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Posted by Astrophysicist on July 7, 1998 09:58:25 UTC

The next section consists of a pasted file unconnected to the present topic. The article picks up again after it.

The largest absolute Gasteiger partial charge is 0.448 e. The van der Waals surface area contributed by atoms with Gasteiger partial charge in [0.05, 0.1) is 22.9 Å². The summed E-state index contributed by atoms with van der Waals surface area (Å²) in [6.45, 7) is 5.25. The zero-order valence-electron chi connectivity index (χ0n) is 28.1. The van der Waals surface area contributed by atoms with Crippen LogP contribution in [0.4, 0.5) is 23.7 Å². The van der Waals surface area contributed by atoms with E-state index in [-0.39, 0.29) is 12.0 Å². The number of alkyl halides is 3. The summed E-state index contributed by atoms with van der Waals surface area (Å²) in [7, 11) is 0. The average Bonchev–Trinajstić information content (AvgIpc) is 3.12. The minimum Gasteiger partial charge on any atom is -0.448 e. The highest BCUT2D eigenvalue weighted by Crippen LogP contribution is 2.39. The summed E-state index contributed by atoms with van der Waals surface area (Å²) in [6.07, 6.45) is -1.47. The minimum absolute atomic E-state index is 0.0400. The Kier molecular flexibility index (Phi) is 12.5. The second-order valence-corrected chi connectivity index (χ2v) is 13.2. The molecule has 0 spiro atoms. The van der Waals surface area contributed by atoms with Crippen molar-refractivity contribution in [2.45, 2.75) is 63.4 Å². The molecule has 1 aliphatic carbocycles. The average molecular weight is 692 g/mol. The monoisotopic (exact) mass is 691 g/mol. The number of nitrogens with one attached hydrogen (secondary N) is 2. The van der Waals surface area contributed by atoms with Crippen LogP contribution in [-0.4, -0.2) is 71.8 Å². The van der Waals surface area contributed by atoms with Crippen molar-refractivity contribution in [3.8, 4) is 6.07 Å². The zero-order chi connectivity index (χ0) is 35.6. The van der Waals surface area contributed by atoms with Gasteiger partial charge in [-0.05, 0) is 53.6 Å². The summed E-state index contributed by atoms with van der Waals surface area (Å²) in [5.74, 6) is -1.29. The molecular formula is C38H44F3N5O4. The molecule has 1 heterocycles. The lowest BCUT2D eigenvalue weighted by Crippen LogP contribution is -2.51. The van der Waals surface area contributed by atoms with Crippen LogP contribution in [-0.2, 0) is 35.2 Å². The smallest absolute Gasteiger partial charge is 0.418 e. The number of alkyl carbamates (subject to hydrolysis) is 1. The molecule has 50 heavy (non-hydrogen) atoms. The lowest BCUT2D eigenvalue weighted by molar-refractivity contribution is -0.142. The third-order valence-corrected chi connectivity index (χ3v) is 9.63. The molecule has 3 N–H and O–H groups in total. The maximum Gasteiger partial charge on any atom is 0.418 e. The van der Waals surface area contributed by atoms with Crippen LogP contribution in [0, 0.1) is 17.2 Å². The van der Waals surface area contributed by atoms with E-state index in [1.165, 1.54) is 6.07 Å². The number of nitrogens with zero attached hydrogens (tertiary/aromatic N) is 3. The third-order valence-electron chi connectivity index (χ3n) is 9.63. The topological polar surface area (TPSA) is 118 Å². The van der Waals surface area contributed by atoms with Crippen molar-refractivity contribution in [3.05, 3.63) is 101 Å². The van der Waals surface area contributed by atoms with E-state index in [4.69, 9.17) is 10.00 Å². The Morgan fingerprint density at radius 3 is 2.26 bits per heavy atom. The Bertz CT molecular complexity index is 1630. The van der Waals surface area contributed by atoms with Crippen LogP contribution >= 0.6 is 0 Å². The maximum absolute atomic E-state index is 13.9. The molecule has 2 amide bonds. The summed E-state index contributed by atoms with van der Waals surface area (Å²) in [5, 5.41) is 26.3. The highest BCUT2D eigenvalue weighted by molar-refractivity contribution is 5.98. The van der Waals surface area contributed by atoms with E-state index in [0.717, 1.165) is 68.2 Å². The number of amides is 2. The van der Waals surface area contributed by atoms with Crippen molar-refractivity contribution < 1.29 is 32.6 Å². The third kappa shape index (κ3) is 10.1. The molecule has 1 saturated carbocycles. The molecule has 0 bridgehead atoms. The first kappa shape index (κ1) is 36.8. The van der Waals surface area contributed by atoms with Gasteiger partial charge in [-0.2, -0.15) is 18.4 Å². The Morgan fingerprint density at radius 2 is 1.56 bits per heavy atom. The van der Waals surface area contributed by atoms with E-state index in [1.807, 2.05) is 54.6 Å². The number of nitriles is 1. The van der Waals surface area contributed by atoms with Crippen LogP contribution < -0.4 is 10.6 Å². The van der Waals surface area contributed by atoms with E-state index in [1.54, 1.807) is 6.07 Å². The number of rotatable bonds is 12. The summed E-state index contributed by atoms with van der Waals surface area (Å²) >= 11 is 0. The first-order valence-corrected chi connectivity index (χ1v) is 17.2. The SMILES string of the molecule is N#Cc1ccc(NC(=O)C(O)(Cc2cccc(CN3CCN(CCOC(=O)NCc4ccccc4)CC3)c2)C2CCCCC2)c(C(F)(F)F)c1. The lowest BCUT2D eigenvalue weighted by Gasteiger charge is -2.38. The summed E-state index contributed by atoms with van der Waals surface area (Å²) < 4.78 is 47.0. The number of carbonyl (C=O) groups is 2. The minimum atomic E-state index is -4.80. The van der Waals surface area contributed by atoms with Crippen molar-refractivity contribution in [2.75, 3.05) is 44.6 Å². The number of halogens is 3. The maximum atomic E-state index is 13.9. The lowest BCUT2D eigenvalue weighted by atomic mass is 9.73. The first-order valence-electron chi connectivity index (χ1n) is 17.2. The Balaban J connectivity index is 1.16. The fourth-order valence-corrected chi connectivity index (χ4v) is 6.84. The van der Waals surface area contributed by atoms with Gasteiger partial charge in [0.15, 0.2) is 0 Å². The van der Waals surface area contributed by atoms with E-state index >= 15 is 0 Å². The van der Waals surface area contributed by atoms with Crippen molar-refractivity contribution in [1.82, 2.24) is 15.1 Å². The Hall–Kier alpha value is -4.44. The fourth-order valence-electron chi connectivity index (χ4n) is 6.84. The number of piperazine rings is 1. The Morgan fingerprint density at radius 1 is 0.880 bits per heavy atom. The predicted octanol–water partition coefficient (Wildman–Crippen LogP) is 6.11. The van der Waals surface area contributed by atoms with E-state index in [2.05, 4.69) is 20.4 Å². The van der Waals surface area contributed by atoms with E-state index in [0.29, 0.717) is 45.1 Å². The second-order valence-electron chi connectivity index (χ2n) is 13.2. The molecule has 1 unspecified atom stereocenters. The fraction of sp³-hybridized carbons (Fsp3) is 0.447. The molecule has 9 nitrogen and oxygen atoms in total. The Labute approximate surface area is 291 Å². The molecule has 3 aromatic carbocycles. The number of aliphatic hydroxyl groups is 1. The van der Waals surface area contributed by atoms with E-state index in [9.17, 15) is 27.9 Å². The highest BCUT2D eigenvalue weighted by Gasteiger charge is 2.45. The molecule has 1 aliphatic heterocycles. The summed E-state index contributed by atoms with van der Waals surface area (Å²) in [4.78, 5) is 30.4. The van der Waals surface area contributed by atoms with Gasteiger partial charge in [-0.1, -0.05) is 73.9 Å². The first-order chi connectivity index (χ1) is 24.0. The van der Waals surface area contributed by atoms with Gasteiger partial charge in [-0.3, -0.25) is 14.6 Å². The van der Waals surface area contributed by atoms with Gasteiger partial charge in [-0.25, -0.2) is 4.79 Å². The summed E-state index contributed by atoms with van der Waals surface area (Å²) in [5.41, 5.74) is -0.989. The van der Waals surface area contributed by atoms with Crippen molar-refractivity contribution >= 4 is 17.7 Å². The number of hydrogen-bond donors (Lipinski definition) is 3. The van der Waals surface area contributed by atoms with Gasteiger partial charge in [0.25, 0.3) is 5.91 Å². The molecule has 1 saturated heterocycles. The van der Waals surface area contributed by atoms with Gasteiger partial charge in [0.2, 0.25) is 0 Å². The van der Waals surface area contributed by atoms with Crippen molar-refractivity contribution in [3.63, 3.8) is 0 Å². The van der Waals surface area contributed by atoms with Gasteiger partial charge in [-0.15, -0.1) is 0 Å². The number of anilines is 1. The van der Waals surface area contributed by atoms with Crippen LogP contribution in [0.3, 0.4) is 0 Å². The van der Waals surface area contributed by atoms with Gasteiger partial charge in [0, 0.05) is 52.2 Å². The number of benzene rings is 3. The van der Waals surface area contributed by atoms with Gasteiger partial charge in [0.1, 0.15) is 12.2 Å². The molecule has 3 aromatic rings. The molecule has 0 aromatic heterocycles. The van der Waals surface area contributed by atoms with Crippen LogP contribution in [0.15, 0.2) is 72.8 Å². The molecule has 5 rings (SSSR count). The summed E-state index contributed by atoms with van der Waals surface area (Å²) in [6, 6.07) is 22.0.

What they do to find the total amount of matter that should be in the universe is, measure the types and densities of the matter that we have found, and then use this data to extrapolate how much matter should be in surrounding space. Other factors that play a role in this line of reasoning: we know that the universe is expanding. Based on the number of galaxies and other bodies that we can see, and based on the speed at which they are moving away from eachother, we can deduce how many such bodies are likely to be found in different parts of the universe. Then, based on the matter-types we have found in observable space, we assign percentages to the amount of the total matter each comprises. Thus, based on what we know of the universe, we are able to extrapolate the percentages of matter found in the universe. Of course, there are yet more factors, such as gravity and dark matter, that have also come into play, and thus, with a great deal of effort (not so great for people using computers) we are able to make a reasonable guess as to what is found where in the universe.

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